Urban areas such as Cape Town, Johannesburg, and Durban have vibrant LGBT communities and scenes. These cities host pride events and have bars, clubs, and organizations dedicated to LGBT issues. In recent years, South Africa has also seen an increase in LGBT-friendly accommodation options, including hotels and guesthouses.

Overall, South Africa can be a good destination for queer people, particularly in urban areas.

However, it's important to exercise caution and be aware of potential risks while traveling throughout the rest of the country. LGBT individuals in South Africa still face discrimination and violence, particularly in rural areas and townships.

As I would with anywhere in the world, it's always recommended to research local laws and customs and to seek advice from local LGBT organizations or resources before traveling.


Israel is generally considered to be one of the most gay-friendly countries in the Middle East. In 1992, Israel repealed its ban on homosexuality, and since then, it has passed laws prohibiting discrimination based on sexual orientation or gender identity. Same-sex marriage is not yet legal in Israel, but same-sex couples can register as domestic partners and have access to some of the same legal rights as married couples.

There is an active and thriving LGBTQ+ community across Israel, with many gay-friendly bars, clubs, and events in cities like Tel Aviv. The annual Tel Aviv Pride Parade is one of the largest and most famous pride events in the world, attracting hundreds of thousands of visitors each year.

While there is still some homophobia in Israeli society, particularly among some conservative religious groups, overall Israel is considered to be a safe and welcoming place for LGBTQ+ people.

Australia In 2017, Australia legalized same-sex marriage after a national postal survey showed that a majority of Australians supported the change. This followed years of activism and advocacy by the LGBTQ+ community and their allies. Australia also has laws that protect against discrimination based on sexual orientation and gender identity in areas such as employment, education, and housing. There are also a number of organizations and advocacy groups in Australia that work to promote LGBTQ+ rights and support the community.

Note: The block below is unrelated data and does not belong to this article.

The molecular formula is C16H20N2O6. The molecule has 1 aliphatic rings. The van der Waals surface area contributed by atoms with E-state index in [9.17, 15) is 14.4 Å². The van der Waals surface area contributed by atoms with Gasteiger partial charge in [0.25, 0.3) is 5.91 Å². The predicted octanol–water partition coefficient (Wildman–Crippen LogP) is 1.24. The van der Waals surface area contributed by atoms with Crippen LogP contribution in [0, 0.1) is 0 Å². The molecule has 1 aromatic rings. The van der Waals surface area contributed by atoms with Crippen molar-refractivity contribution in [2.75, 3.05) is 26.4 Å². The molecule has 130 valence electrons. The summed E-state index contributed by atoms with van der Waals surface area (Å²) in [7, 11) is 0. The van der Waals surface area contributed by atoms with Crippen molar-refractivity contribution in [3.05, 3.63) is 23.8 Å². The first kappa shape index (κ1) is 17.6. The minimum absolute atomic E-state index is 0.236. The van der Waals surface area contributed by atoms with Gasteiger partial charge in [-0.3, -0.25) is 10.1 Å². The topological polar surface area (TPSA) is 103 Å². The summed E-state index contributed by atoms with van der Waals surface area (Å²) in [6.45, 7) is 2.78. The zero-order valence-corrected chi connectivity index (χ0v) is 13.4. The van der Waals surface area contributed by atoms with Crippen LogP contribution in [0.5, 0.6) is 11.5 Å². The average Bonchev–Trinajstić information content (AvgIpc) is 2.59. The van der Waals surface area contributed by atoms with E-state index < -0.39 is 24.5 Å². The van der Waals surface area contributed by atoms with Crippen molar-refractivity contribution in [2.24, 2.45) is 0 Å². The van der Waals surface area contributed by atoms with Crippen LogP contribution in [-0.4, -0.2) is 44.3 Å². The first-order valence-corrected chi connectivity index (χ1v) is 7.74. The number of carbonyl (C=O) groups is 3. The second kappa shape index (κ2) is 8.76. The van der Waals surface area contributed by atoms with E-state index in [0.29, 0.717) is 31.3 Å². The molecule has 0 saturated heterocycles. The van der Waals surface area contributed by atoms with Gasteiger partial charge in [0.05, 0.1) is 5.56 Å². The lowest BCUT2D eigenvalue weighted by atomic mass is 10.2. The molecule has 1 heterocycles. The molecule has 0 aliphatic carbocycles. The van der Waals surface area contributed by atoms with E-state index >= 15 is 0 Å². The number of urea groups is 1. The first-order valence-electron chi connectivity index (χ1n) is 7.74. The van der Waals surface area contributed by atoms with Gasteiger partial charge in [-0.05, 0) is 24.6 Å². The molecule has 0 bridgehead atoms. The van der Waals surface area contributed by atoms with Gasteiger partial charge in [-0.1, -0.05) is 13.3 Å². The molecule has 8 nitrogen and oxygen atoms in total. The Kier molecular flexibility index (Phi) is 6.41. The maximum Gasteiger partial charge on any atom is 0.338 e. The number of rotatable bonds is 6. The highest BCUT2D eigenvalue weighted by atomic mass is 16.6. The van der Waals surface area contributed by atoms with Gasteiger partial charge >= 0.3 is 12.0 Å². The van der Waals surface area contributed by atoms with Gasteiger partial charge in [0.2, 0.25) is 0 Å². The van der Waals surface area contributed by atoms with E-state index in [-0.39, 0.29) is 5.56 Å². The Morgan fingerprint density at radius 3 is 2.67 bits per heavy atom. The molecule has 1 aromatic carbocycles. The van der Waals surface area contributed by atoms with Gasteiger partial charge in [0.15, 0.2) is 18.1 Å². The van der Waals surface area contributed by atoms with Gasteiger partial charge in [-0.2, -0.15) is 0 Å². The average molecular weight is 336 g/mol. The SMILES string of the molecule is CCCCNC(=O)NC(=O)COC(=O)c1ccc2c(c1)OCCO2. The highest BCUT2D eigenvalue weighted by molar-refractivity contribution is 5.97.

Cities like Sydney and Melbourne have particularly successful and supportive LGBTQ+ communities. Sydney Gay and Lesbian Mardi Gras has been going on for forty-five years and is one of the largest pride festivals in the world. Consider setting aside some vacation time between mid-February to early March so you can experience this iconic celebration of love and joy.

As I have yet to travel through Australia, I was curious to know how members of the LGBTQ+ community felt about their treatment outside of the city centres. Several of my guests confirmed there were still deep pockets of homophobia around the country, particularly in conservative and highly religious communities (notice a theme here? Argh!)

Queer Travel & Intersectionality

The LGBTQIA2S+ community faces enough discrimination as it is when they travel, but the situation is direr when you are a Black queer femme in a wheelchair. Or if you are a neuro-diverse Trans person trying to navigate a stressful airport situation at an airport in a country where the war against trans folks is blazing with hateful fervor. Disability creates additional challenges making travel even less safe for the queer community. When tourism boards, airlines, tour companies, and travel brands draft their mission statements, policies, and campaigns, are they looking at queer travel through an all-encompassing or intersectional perspective? We are not two-dimensional, and neither are our experiences. Be Mindful When Giving Travel Advice in Regards to Safety

As I mentioned above, it's not my business to tell a member of the LGBTQIA2S+ community what destinations are safe for them on an individual level. I can never speak on their experiences checking into a hotel in Hong Kong, joining a trek along the Inca Trail, or stepping onto a yacht off the coast of Croatia. What I can do, is use my 20+ years of experience sending queer folks to every corner of this planet, and share what I've learned from them. And I can share the initiatives I've learned about from travel and tourism suppliers along the way (and I will continue to do that!)

If you feel comfortable, I would LOVE to hear about destinations you feel where felt safe or places you think should be highlighted for the community in the comment section below.




Jordana Manchester

Welcome to my passion project - the Storied Lands travel blog. Gather here for trip inspiration, stories, destination spotlights,  helpful tips, and thought-provoking discussions about important issues throughout the travel and tourism industry.

Posts on the Storied Lands Travel Blog may contain affiliate links which may result in a small commission generated from clicks that result in a purchase. Posts that contain such links will always disclose as such at the beginning of the post.